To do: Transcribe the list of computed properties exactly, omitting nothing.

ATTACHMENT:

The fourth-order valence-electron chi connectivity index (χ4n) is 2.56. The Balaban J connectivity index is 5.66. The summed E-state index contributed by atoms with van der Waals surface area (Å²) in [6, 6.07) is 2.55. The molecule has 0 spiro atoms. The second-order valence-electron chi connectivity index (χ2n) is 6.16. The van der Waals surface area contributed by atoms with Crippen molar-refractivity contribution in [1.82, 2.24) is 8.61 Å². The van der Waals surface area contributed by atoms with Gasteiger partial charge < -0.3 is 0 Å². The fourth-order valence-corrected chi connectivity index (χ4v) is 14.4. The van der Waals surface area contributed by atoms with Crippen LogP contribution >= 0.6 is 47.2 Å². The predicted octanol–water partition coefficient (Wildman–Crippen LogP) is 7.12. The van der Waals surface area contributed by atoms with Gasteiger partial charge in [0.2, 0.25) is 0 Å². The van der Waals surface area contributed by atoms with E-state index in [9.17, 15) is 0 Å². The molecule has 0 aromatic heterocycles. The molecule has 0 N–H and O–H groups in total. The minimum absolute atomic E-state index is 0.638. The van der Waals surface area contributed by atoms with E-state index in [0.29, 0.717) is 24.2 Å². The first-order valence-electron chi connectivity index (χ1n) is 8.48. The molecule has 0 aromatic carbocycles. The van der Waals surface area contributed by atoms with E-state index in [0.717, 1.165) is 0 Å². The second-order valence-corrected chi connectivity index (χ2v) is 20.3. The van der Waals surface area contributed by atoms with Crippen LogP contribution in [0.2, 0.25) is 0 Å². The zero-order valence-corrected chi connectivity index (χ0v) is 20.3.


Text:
The fourth-order valence-electron chi connectivity index (χ4n) is 2.56. The Balaban J connectivity index is 5.66. The summed E-state index contributed by atoms with van der Waals surface area (Å²) in [6, 6.07) is 2.55. The molecule has 0 spiro atoms. The second-order valence-electron chi connectivity index (χ2n) is 6.16. The van der Waals surface area contributed by atoms with Crippen molar-refractivity contribution in [1.82, 2.24) is 8.61 Å². The van der Waals surface area contributed by atoms with Gasteiger partial charge < -0.3 is 0 Å². The fourth-order valence-corrected chi connectivity index (χ4v) is 14.4. The van der Waals surface area contributed by atoms with Crippen LogP contribution >= 0.6 is 47.2 Å². The predicted octanol–water partition coefficient (Wildman–Crippen LogP) is 7.12. The van der Waals surface area contributed by atoms with Gasteiger partial charge in [0.2, 0.25) is 0 Å². The van der Waals surface area contributed by atoms with E-state index in [9.17, 15) is 0 Å². The molecule has 0 aromatic heterocycles. The molecule has 0 N–H and O–H groups in total. The minimum absolute atomic E-state index is 0.638. The van der Waals surface area contributed by atoms with E-state index in [0.29, 0.717) is 24.2 Å². The first-order valence-electron chi connectivity index (χ1n) is 8.48. The molecule has 0 aromatic carbocycles. The van der Waals surface area contributed by atoms with E-state index in [0.717, 1.165) is 0 Å². The second-order valence-corrected chi connectivity index (χ2v) is 20.3. The van der Waals surface area contributed by atoms with Crippen LogP contribution in [0.2, 0.25) is 0 Å². The zero-order valence-corrected chi connectivity index (χ0v) is 20.3.